Wintermute said...

how do you know the breaking point of anything unless you test its known vulnerabilities?
--
So, an underwear bomb, mock or otherwise, is a known vulnerability now? That's one of the items that made it through on testing. And no AIT alarm means no patdown (unless it's "ramndom") so what good does a new patdown do, exactly, except punish those who either refuse to go through AIT or have the gall to have an "anomoly" cause an alarm?

Chip and Andy said...

Boldy said "..if poor test results caused proper changes, I would call the test an overwhelming success. "

You might want to rethink that just a bit.

The first bits of information on 'Red Team Testing' was reporting something near six in ten screening failures. This was now several years ago and you are correct, if the failed tests resulted in improvements then the failures are important but in the past.

The new batch of 'Red Team Testing' is reporting something near nine in ten screening failures. This is not a metric that in any part of this universe indicates success at any level of political spin or even in simple reality.

Many of the other TSA employees, and I think even you yourself have said this... The TSA has to get it right every single time, the Terrorist only have to get it right once.

Lucky for us there aren't very many terrorist trying to get it right or we would all be in trouble and our aircraft would be raining out of the sky every single day.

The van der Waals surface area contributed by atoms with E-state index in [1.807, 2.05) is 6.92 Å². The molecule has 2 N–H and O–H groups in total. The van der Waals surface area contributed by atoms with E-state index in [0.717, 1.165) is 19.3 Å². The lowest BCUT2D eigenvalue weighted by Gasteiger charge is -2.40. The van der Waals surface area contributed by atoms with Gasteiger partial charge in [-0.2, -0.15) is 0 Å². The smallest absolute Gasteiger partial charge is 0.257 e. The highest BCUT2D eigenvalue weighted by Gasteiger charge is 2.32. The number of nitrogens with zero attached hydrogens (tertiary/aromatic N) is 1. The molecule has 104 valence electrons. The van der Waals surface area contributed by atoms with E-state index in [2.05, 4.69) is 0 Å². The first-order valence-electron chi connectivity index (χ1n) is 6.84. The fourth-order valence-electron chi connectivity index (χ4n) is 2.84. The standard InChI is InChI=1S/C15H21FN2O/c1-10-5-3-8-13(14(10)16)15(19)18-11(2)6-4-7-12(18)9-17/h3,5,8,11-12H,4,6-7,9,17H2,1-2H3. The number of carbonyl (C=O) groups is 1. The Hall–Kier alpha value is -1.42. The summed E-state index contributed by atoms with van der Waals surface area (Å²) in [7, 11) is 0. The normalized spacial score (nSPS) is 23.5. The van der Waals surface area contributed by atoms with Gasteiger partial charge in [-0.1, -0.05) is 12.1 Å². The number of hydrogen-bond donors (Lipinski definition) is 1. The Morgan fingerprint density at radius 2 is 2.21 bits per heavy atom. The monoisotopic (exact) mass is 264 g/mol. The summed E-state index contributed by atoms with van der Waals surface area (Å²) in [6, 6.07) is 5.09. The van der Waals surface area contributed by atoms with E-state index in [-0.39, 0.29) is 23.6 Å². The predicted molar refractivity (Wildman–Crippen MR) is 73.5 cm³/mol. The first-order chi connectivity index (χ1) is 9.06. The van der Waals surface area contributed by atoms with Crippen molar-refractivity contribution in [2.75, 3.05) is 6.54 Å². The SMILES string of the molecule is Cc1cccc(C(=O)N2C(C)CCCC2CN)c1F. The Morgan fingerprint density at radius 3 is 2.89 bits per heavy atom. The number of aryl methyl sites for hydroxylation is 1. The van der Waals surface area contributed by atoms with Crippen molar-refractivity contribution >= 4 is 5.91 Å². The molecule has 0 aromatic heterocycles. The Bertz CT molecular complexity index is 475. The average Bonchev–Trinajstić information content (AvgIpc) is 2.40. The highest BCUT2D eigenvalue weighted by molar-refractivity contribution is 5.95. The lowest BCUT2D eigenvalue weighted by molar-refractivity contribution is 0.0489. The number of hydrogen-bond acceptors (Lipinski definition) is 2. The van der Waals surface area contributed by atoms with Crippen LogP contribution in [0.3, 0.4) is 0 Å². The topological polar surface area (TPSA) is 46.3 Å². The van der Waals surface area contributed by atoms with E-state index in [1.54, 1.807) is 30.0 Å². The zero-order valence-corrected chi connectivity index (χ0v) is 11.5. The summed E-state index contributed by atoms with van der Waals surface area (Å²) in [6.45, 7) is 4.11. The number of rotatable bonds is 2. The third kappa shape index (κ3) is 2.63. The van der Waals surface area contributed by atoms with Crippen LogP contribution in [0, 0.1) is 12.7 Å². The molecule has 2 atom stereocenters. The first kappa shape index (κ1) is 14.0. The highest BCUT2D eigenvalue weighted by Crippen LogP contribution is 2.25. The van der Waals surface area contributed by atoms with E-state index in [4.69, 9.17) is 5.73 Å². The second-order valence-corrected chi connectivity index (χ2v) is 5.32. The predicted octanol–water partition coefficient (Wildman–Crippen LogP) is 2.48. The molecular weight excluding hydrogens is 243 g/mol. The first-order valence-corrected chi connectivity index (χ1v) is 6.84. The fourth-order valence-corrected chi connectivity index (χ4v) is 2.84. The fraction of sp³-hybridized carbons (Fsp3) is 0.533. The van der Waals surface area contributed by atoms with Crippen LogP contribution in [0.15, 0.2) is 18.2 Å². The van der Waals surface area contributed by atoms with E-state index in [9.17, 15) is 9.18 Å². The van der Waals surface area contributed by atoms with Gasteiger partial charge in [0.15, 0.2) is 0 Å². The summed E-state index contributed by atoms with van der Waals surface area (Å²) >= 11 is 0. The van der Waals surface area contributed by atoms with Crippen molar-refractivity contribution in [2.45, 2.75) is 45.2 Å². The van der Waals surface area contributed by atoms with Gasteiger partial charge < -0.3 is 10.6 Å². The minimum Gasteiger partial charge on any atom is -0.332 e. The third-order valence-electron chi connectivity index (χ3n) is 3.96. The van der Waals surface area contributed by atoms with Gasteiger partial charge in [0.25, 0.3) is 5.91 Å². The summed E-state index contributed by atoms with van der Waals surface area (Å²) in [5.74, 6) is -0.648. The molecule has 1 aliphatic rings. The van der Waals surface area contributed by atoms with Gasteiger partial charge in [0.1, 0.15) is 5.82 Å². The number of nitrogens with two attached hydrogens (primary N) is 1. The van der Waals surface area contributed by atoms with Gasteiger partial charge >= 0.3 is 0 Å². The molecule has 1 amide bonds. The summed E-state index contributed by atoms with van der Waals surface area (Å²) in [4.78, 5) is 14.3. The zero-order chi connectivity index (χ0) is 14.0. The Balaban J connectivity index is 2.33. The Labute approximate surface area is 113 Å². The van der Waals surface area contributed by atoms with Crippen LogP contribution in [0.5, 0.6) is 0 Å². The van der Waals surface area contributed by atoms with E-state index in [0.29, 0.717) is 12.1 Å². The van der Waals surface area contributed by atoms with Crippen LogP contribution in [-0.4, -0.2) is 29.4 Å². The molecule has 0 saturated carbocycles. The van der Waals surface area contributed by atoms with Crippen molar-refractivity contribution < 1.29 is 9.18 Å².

Boldly said...

RB said...We do know that TSA has assaulted travelers, I don't believe this is a true statement. But if someone has been convicted of it, then I guess I'm wrong. I don't recall any convictions. stolen property from travelers, trueviolated travelers rights, I don't recall such a case, and a host of other violations while there hasn't been one terrorist event on a U.S. originating flight since the inception of TSA. that's right, not a single one. 100% success rate


Boldly said...

how do you know the breaking point of anything unless you test its known vulnerabilities?
--
So, an underwear bomb, mock or otherwise, is a known vulnerability now? of course it is. That's one of the items that made it through on testing. And no AIT alarm means no patdown (unless it's "ramndom") so what good does a new patdown do, exactly, except punish those who either refuse to go through AIT or have the gall to have an "anomoly" cause an alarm? seems to me this is pure logic, maybe thats where people get lost. Yes, (I assume, I haven't read the reports) underwear bombs are still a threat. The processes have changed to prevent them. IF the test have failed, that means the processes didn't work and more changes are needed. I would rather have the "failure" on a test than the real thing. So although failure rate is high, it shows that things need to change.

Wintermute said...

I think you need to ponder my statement a little more and get back to me, because you twisted your logic so much that a can't tell if you're still pro TSA or joined the detractors now.

Boldly said...

Wintermute said...
I think you need to ponder my statement a little more and get back to me, because you twisted your logic so much that a can't tell if you're still pro TSA or joined the detractors now.
I would say I am neither. I simply look at the entire picture and don't allow my bias to overwhelm my sense of logic. I call TSA out when they screw up. But unlike most here, I don't assume all reports from frantic moms are factual and I don't convict TSA until I know what the story really is. I am open minded enough to know that a vast majority of TSA officers are very hard working dedicated workers. A vast majority do the job properly every day. The vast majority are very underpaid for what is demanded of them.

Wintermute said...

Show me once where you've called them out. You can't, because you haven't. You're one of their most vocal cheerleaders here.